Salt and Vinegar - Rust removal from cast iron

I've tried the vinegar saturated with salt method to sucessfully remove rust from steel items.

Does anyone know if the same vinegar/salt solution can be used can be used on cast iron pieces?

Mike Eberlein

Reply to
mikee
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I'd be surprised if it didn't work. Steel is 98% iron after all. - GWE

Reply to
Grant Erwin

"Grant Erwin" wrote: I'd be surprised if it didn't work. Steel is 98% iron after all. - GWE ^^^^^^^^^^^^^^ Furthermore, iron oxide is iron oxide, and that's what you're dissolving.

Reply to
Leo Lichtman

It worked for me. Degrease as well as possible before doing this.

Jim

Reply to
jim rozen

More accurately, iron is 95% steel ;)

(Yep, it's weird like that...)

Tim

-- "I've got more trophies than Wayne Gretsky and the Pope combined!" - Homer Simpson Website @

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Reply to
Tim Williams

Just don't try to de-rust spring steel. Gerry :-)} London, Canada

Reply to
Gerald Miller

I don't see your joke. Maybe you are confusing "cast iron" with elemental Iron.

Reply to
bw

Thanks, Jim. I was hoping someone had actually tried it. I've got a relatively expensive casting I want to derust, and it was either the vinegar solution or beadblasting to remove the stuff.

Mike Eberle> >

Reply to
mikee

Well, the average piece of 1020 mild steel is about 98-99% elemental iron. The remainder is mostly manganese and a smidge of carbon (0.2 +/- 0.05% is the specification). The average gray cast iron (iron now referring to the cast mixture rather than the element) has 1-3% silicon and 2-4% carbon. It can also have manganese, nickel, etc.

Tim

-- "I've got more trophies than Wayne Gretsky and the Pope combined!" - Homer Simpson Website @

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Reply to
Tim Williams

Or -- electrolytic rust removal.

Enjoy, DoN.

Reply to
DoN. Nichols

Thus contradicting your own 'in' joke. Steel comprises 98-99% iron, as the OP said.

Reply to
John Smith

I've used both to good advantage. Honestly the electrolytic method does have an edge over the salt/vinegar approach, as the residue left behind is a bit less troublesome. Though it is somewhat more trouble as it requires a power supply, etc.

Jim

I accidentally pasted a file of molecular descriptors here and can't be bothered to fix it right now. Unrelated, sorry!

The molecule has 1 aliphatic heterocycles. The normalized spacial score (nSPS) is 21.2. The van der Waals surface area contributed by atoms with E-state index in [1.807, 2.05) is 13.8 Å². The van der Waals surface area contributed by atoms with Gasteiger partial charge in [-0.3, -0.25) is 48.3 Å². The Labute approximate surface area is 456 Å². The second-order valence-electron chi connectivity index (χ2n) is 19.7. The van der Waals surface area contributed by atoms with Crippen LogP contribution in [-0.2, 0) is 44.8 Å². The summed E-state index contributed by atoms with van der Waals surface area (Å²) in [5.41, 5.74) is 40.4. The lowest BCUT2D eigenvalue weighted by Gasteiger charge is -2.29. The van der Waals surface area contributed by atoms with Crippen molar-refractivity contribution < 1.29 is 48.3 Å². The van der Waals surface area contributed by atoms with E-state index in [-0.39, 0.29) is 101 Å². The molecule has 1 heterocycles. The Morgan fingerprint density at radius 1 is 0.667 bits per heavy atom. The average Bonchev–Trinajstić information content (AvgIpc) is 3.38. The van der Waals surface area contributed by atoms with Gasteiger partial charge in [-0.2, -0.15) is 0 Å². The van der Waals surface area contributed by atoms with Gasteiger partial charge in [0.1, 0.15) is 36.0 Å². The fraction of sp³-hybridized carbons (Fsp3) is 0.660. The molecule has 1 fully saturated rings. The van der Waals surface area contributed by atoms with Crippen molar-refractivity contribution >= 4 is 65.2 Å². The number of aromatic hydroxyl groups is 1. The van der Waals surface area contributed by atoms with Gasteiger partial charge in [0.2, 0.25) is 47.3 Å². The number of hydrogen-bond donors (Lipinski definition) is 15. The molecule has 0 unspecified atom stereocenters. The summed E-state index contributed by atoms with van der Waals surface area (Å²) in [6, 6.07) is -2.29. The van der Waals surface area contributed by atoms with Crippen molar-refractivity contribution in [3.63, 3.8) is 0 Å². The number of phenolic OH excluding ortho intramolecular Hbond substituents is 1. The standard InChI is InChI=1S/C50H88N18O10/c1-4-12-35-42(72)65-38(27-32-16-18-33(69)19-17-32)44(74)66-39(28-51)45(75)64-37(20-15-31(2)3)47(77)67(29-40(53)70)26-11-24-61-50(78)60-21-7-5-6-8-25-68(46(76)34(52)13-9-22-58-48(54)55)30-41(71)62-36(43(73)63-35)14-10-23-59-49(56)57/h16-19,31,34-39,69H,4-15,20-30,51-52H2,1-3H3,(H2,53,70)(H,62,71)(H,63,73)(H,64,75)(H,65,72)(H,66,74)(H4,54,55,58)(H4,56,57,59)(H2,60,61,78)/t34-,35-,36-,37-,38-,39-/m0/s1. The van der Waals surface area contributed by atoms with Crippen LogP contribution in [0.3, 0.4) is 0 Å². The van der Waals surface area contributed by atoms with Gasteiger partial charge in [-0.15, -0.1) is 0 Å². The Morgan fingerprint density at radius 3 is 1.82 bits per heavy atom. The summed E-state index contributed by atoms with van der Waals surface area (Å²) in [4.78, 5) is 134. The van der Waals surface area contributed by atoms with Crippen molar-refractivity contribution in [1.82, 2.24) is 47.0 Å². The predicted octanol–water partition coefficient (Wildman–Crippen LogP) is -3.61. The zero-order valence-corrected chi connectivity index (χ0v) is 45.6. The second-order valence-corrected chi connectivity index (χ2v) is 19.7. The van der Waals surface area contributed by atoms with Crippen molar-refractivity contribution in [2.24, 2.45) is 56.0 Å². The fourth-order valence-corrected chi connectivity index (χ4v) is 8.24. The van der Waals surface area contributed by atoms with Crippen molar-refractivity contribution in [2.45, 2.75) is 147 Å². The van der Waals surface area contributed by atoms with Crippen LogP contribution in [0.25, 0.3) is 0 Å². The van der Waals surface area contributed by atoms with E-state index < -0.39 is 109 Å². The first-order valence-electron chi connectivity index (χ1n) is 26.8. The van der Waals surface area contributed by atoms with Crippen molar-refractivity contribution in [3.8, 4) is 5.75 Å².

Reply to
jim rozen

No, Jim. It means you have a good reason to buy a 12v battery charger to add to the tool collection.

Steve.

Reply to
SteveF

I have to agree. The iron used in making laminations for motors and transformers typically is carbon free.

Harold

Reply to
Harold & Susan Vordos

The bead blasting offers a (minor) benefit due to the peening action, and will generally improve the surface, so given a choice between the two, if you're trying to improve the object, I think I'd choose the bead process.

Harold

Reply to
Harold & Susan Vordos

Uh. My joke meant the composition "cast iron", which was in the context (machine tools are very, very rarely made of 99.9% pure iron).

Tim

-- "I've got more trophies than Wayne Gretsky and the Pope combined!" - Homer Simpson Website @

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Reply to
Tim Williams

The trouble with bead blasting is, solid metal is removes as well as oxide. For machine tools it's obvious to try to maintain as much accuracy as possible when doing this - as a very smart person once pointed out to me.....

The electrolytic method does not touch the unoxidised metal.

Jim

Reply to
jim rozen

Chuckle!! Ok, I agree, assuming it's a machine tool he's talking about. If it's a rusty old water pump that he wants to paint for display, I might feel differently. He didn't really say. I'm not sure any of the procedures is as good as never having to deal with the problem in the first place.

Bead blasting is supposed to remove little to nothing from the base metal, but with cast iron I'm not convinced it doesn't. For certain it removes the free graphite from the surface. I know it has precious little affect on stainless.

Harold

Reply to
Harold & Susan Vordos

molasses (say a cup) in a bucket of water also works well, if slow ( think a week or two...) and tends to be smelly.....

Leaves the cast completely clean back to grey, after a brush up. Will rust again though...

russ

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